Lisa Marie Andersson, the designer behind small Swedish fashion label Up The Wooden Hills describes herself as in idealist. Since she started her label three and a half years ago she has never lost her original vision: everything shall be produced locally and of the finest quality fabrics. When other companys strive to conquer the world, Lisa’s goal is to keep it small and personal. Her dream is to work like an old couture house, with customers visiting to take measurements and then produce to order. But, it is not supposed to be luxury goods. The collections consists mostly of affordable, cute but simple dresses in lovely liberty prints. She wants to make clothes for everyday life, and she is not dreaming of getting rich, she wants to change the way people consume.
– I think we need to get away from the “news every day” way of thinking. We have to think about the earth as well, she says and explains that the custom to make two, or even four collections every year that most brands abides to, is not for her. She wants to get away from the division of clothes into old and new. She might do one or two collections per year, but not following the seasons. Since her style is very coherent and doesn’t stick to trends she sees no reason to follow the seasonal habits of the fashion world. Many of her styles re-appear from collection to collection, in a new fabric or with a slight change.
– I only sell through my own webshop and it was when I realized that people bought from all the collections that I decided to work this way. I work with themes instead of seasons.
The name of the new collection is Take me to The Hamptons, and it’s inspired by the luxury seaside resort, the beach, the beautiful houses and the beautiful people, but with a hint of decay.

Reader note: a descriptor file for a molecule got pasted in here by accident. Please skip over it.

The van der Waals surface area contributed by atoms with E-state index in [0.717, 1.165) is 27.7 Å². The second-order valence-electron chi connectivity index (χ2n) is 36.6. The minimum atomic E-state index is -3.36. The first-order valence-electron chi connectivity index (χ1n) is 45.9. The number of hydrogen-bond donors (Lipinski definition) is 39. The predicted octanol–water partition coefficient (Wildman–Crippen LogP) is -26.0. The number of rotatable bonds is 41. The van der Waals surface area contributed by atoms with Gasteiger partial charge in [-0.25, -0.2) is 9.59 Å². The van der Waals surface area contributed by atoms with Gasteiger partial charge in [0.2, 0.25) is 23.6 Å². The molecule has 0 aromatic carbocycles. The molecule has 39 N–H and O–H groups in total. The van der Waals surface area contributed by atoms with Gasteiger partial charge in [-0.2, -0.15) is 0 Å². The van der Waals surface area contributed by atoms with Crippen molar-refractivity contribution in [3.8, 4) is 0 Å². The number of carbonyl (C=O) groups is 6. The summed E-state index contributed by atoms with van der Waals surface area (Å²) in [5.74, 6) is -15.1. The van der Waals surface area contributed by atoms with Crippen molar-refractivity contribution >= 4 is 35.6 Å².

– Grey Gardens, the documentary about the Grey sisters who live in this beautiful house that is falling apart, inspires me a lot, it offsets the feeling of the polished and overblown.
When Lisa decided to make sewing into a job she felt she needed another hobby, and started to fold origami.
-It was a kind of therapy and i started to make more and more intricate patterns and foldings. One day I sat by the computer, just repeating triangles and it became such a beautiful pattern. I printed it and started to fold into an origami shape. I realized I could do my own patterns and made an origami and paper collection.
When selling her dresses at a local design market Lisa brought her papers, origami balls and cranes, and she sold out quickly. She gave it a try online and now the paper collection is a doing really well. Hopefully it will become a more steady income which is something she’s been lacking for a while.
– Being an idealist in the fashion business isn’t easy, I realize that. When I started I was inspired by a few other brands that worked the same way as I do, but they have all put their businesses aside because it was too hard. But I want to think that it’s possible. I just want to reach a pleasent level of work and leisure. Overall people work too much and there is a tendency in society to never ever be satisfied. I would like to change that.
The new collection will soon be released, if you want to know when, follow Lisa’s blog here, or if you can’t wait for the new collection, shop the old ones here.
All pictures taken by Lisa Marie Andersson upthewoodenhills.blogspot.se/
Anna is a Swedish freelance writer and cultural studies student. Her main subjects are fashion theory and literature. She lives in Stockholm, loves flea markets and gets inspired by kids and old ladies. She collects clothes, fabrics and books and used to have a vintageshop named Mint & Vintage.
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